When my husband decided a 6-week train trip across Russia, Mongolia and China was his idea of a grand birthday celebration, who was I to argue? Travel is a balm for the soul, and the Trans Mongolian was just the thing to put a lightness back in our step.
Ready to board our first train (seen in the background) at Moscow’s Kazansky Station. I’m wearing the Silkbody Long Sleeve Scoop in Damson
What to pack for 6 weeks across 3 distinct climates (from cool to sweltering), varying accommodation (from hotels and yurts to train compartments), and travelling light.
We decided that with all that movement, we really didn’t want to be slowed down dragging cumbersome luggage behind us. Our favourite suitcases are convertible soft-sided numbers that fit in the overhead compartment, and have thick, comfortable shoulder straps that can be tucked away. So you can choose tote or backpack. We tend towards pack, since it’s balanced and hands-free.
With minimal bag space, we needed to be strategic about what to take. Layering would be key, as would easy wash/dry as doing laundry en route would be a regular part of our routine to make travelling light work. We’re not big shoppers in general, and certainly not ones to purchase new travel wardrobes, but we soon realised that we didn’t have a lot of the essentials in quick-dry and odour resistant fabrics.
silkliving.com to the rescue!
The two of us at Red Square in Moscow with St Basil’s in the background.
I’m wearing my Silkbody Sleeveless Drawstring Dress in Fuschia
2 pairs of socks (quick dry)
2 pairs of underwear
2 dresses (merino/silk and quick dry)
1 skirt – a skort (quick dry)
3 shirts (merino and merino/silk)
1 pair of trousers (black travel jeans)
1 pair of hiking pants (light weight quick dry)
1 pair of pyjamas
Coat (light puffer jacket that compacts down to near-nothing)
Rain jacket (ultra light weight for athletes, but high water resistance rating)
1 sandals (made for walking/comfort, but attractive enough to be dressed up)
1 trainers (all black and low profile, so dress up/down possible)
Accessories: 3 scarves (1 large/wrap style), 1 black belt
Of course we had to be strategic about toiletries and personal items, too (from Kindles, phones and cameras to chargers). On the toiletries front, we went with solid soap, lotion (yes, even facial moisturiser), shampoo and conditioner to make our liquids limit easier to manage.
The next items are the ones that really set us apart from travel novices:
Sistema cutlery sets (for lunchboxes)
Quick dry travel towel (hand towel size)
Scrubba Wash Bag
Wooden clothes pegs
Ultra-light day pack
Ultra-light hip pack
Water bottles with integrated filters
Silk sleep sacks
Dining in style in our compartment in my Silkspun Sleeveless Drawstring Dress in Fuschia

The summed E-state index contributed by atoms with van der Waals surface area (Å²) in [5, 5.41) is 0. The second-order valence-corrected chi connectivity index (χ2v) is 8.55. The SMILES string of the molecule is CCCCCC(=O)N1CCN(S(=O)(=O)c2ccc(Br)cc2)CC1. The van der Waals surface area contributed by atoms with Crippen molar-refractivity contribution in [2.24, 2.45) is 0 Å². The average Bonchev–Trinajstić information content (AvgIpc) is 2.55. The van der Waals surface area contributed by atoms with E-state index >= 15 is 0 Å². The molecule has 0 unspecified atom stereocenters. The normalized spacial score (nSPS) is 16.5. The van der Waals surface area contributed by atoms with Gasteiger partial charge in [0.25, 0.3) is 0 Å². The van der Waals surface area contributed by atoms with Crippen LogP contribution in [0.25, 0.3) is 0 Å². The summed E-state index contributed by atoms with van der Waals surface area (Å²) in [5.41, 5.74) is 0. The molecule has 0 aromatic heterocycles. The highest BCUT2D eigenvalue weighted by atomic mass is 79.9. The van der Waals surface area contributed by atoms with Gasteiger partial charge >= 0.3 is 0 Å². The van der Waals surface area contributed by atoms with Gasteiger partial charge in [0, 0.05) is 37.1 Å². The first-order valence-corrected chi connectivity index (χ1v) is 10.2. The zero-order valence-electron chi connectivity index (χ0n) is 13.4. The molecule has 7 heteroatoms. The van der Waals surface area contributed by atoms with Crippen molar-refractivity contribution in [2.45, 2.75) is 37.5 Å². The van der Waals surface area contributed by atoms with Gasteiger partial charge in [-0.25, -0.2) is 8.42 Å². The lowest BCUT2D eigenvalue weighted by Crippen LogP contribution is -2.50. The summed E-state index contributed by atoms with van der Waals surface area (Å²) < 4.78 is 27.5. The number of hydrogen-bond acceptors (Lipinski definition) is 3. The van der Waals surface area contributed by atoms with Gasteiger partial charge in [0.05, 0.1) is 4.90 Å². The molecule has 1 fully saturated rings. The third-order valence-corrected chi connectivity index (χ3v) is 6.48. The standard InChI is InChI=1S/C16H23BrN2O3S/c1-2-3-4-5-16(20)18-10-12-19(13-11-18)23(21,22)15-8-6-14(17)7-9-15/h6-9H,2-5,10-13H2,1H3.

Now I could wax lyrical about each of the items on our list, as all were very thoughtfully chosen. In quick summary, we actually finished the trip feeling well-pleased. We weren’t overloaded. We were able to vary our wardrobes enough to stay looking good (even attending an evening of Opera at the Bolshoi Theatre), but also to rotate things through washing, drying and wearing at an acceptable rate. We had some extras that made things just that little bit easier. And we felt like we could have kept going: a real sign of a successful trip.
But the favourite item that we brought with us was actually something I wasn’t even sure we’d use: our Silksaks. My rationale for buying these silk pouches was actually fear of the unknown. I didn’t really know what to expect – especially on the trains , but really throughout the trip. While not germ-phobic, I wanted to feel like I had a sanitary place to sleep. So I bought 1 for each of us, wondering if they would spend the entire trip in our bags.
I was sure my husband would protest when I pulled them out, but I figured, “At least they pack into a tiny pouch and are as light as a feather.” I carried his in my bag, just in case I decided they weren’t needed.
Why did we both love our Silksaks?
They are incredibly soft and light, but also warm. The trains we were in actually provided decent linens, but they were hard and scratchy. We put the bottom sheets down, then crawled into our Silksaks and were cocooned in softness. Not just for trains, they were soon pulled out of our bags at apartments, hotels and yurts as well.
Silk is surprisingly adaptable in terms of heat. My husband tends to overheat easily, but never felt the need to escape his Silksak. I tend to be cold, and always felt cosy and warm inside mine. On the plane home, I even took mine to use instead of the airline blanket left in my seat.
A clear (surprise) winner, the Silksak will be a permanent resident in our travel arsenal. Oh, and the water bottle with the integrated filter is right up there, too. We filled up literally everywhere, including bathroom sinks, and never got a bug! Now we need to start planning our next epic journey!
We can call it: Have Silksak, will travel. But next time I may pop in some of SilkLiving’s Socks and an Eye Mask as well!